|From the coal and ironstone band, which is the highest bed in the series proposed to be cut in the tunnel, a specimen of compact brown or hydrous hematite was found to contain 46.06 per cent, of iron. The ore occurs in quantity immediately over the main or 3 feet 6 inches seam of coal, and is mixed with a large proportion of carbonaceous matter in irregular layers.
|Concretionary ironstone from below the main coal. This is really a highly ferruginous shale, about 2 feet thick, but in two layers, separated by 1 foot of coal. The concretionary structure is only discernible on weathered surfaces. A fair average sample of page 32 the ironstone gave 43.26 per cent, of iron. Both of these ores contain a good deal of iron-carbonate disseminated throughout.
|From the ironstone already mentioned in this report as underlying a newly-discovered coal seam low down in the series.
The coal is only 1 foot thick, and the ironstone is about 16 inches; but its full thickness and relation to the other strata will not be known till it is cut in the tunnel, in which it should be reached at about 270 feet. The ironstone is very compact, and from the large proportion of carbonaceous matter intermixed, and from its containing carbonate of iron, could be easily smelted. The per centage of iron it gave on analysis was 42.1.
|Sesquioxide of iron
The per centage of iron contained in the ore is 61.81.
Within easy reach of any ironworks established in this locality would also be the valuable deposits of brown or hydrous hematite at Parapara, which is only four miles distant This ore might be valuable to mix with other varieties of ironstone, although not well adapted by itself for the manufacture of iron of fine quality.
This coal forms a strong coke, and is quite as useful as that from the seams in the mine; but in extent, appearance, and the high per centage of water for a bituminous coal, it resembles the seam at Pakawau.
No calcareous beds were seen in the upper part of the formation on the top of the range, as stated on the authority of Mr. Marshall in a previous report, the limestone referred to by him being only the outcrop, on the spur south of the mine of the crystalline limestone that underlies the coal formation.
Coal seams have recently been found on the face of the Whakamarama range, about five miles south of the coalmine, in the bed of the Otamataura stream, by Mr. Ellis, who guided me to the locality. We reached it by ascending a steep spur from the Aorere river, below the junction of the Otamataura, to the height of 1,800 feet, and then dropping into the valley of the latter stream at an altitude of 1,000 feet. Below this point the valley is precipitous, the stream leaping over precipices of conglomerate, being the "Ramparts" that are so distinctly visible from the Collingwood side of the valley. These ramparts are formed of the conglomerates at the base of the coal formation, the surface of which can be traversed by the eye along the face of the hills for many miles both to north and south.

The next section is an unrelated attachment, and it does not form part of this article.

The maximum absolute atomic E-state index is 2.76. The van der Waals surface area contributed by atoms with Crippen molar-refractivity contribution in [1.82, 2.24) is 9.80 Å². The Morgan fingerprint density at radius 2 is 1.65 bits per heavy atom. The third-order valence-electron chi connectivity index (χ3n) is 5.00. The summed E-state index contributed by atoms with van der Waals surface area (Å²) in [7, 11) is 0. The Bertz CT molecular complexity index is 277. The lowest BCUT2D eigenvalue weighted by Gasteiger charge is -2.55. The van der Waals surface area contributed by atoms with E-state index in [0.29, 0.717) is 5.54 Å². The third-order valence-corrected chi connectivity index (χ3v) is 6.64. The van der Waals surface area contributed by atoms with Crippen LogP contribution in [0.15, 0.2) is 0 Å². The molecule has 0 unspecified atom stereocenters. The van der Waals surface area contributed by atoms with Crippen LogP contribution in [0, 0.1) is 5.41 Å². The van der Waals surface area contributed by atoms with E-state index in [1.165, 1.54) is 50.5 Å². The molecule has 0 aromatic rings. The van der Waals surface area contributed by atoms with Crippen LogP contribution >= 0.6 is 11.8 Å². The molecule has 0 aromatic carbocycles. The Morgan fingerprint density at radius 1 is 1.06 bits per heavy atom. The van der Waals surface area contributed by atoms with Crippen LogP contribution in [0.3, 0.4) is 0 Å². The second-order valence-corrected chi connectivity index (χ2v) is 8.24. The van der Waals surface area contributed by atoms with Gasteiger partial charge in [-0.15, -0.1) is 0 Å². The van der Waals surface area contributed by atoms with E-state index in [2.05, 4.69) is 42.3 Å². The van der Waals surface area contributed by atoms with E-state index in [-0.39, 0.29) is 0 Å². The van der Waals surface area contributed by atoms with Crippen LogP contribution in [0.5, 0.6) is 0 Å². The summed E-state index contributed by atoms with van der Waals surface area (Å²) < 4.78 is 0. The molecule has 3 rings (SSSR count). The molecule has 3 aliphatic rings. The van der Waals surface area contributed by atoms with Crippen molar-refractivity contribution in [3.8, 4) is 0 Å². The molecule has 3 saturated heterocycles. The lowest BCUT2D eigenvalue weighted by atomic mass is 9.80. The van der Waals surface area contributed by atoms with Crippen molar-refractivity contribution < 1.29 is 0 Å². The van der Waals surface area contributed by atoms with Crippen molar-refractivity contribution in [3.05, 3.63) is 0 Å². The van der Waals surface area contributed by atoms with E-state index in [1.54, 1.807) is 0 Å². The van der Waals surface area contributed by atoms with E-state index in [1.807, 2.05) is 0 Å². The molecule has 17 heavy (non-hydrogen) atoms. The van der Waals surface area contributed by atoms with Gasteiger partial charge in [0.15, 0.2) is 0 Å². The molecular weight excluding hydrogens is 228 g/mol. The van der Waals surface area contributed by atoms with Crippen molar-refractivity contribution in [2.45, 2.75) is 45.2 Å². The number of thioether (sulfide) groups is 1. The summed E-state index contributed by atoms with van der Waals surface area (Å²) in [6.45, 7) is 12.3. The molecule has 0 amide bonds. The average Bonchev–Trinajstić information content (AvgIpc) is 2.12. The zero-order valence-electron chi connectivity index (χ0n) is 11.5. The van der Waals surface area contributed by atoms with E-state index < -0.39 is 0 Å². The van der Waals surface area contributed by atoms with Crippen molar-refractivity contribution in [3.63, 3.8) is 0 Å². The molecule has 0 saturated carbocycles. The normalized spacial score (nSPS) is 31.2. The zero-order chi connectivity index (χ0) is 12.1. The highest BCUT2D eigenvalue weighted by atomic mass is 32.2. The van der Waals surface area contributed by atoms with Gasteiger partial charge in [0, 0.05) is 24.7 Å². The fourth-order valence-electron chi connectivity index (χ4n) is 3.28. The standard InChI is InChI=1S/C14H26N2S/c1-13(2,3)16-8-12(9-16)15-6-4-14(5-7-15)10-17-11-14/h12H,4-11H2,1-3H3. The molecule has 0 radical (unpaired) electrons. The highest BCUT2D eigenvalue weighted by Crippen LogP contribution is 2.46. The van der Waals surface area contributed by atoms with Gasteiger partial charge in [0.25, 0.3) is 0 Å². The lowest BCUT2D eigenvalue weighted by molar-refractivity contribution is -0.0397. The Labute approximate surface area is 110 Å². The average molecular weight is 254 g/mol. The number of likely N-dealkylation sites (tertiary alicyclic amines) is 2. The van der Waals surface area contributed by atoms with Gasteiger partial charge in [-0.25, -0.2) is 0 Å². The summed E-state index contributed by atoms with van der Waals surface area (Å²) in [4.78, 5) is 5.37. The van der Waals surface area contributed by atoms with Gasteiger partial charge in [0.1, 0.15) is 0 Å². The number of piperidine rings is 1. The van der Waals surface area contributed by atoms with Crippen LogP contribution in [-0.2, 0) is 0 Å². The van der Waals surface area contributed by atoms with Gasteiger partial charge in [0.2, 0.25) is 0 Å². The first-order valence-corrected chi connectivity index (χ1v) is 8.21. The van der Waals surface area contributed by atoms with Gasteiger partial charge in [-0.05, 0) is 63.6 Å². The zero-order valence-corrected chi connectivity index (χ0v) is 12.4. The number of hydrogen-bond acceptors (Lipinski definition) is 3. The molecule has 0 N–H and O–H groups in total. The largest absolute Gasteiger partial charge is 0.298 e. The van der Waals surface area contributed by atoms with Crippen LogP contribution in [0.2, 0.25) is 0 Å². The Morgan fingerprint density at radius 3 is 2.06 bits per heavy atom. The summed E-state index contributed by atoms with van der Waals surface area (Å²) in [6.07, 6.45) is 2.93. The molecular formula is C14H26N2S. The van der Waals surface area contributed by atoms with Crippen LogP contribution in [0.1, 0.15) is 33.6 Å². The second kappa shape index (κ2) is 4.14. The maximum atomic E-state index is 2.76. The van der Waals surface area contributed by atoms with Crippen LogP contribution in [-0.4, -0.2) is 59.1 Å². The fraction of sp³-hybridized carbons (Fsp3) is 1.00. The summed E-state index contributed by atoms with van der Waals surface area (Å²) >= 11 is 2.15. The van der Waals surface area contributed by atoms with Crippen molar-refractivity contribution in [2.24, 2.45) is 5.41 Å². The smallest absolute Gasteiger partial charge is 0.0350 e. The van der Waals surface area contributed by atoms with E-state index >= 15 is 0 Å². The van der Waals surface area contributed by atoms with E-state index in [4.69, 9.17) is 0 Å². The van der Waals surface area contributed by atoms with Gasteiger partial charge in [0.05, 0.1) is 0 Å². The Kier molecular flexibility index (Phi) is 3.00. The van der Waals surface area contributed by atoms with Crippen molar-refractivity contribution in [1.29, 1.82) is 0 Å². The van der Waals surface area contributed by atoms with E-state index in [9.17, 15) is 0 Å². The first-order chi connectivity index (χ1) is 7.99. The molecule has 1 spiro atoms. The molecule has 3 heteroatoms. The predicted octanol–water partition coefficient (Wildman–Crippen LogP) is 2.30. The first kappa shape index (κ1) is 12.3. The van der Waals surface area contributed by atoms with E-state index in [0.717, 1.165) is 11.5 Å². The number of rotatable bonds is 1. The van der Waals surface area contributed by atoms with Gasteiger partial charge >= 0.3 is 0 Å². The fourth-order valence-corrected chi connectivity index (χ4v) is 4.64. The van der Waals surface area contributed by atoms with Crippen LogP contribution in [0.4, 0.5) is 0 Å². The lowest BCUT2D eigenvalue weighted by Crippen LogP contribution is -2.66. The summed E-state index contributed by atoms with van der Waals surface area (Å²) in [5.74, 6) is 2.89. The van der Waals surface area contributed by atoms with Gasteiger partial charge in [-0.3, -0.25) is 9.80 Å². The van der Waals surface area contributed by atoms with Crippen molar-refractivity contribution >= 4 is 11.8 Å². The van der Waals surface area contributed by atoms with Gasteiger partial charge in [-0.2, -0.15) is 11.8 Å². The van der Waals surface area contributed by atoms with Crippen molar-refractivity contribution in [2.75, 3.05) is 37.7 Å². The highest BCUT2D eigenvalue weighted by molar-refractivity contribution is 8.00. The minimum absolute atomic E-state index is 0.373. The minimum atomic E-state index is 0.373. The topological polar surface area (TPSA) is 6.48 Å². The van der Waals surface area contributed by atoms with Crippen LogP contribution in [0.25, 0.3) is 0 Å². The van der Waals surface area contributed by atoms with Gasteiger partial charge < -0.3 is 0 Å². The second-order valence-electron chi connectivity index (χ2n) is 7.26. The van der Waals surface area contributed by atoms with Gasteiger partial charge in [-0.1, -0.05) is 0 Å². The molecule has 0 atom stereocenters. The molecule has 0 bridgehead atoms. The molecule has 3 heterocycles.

|Brown sandstone, forming the upper part of the range, and almost covered with vegetation, but showing beds of rather fine gravel conglomerate, at least
|Brown and gray sandstone
|Dark Sandy Shale
The thickness from the top of the fall to the base of the formation, where the conglomerate rests on granite, was not ascertained, but it is at a much lower level than in Mine Creek.
At 100 yards up the creek, from the top of the fall, the strata are cut by a fault which throws down the coal seam to the west, as shown in the section.
The prevailing dip of the strata east of the fault is 8° to 12°, to W. 20° N., and the strike of the fault, as far as could be made out, is W. 20° S., its inclination 60° to N.W.
The existence of broken coal in the crushed fragments, included in the fault, renders it pretty certain that there are higher seams in the formation than those above described.*
1st October, 1878.
|(A) Upper Seam.
|(B) Lower Seam.
Both coals are hard, black, and lustrous, burning freely, and yielding a large quantity of coke. Their powder is brown, and in both iron pyrites are disseminated in minute quantities, giving to the ash a pale buff colour. The upper coal is compact and homogeneous, while the lower is distinctly laminated.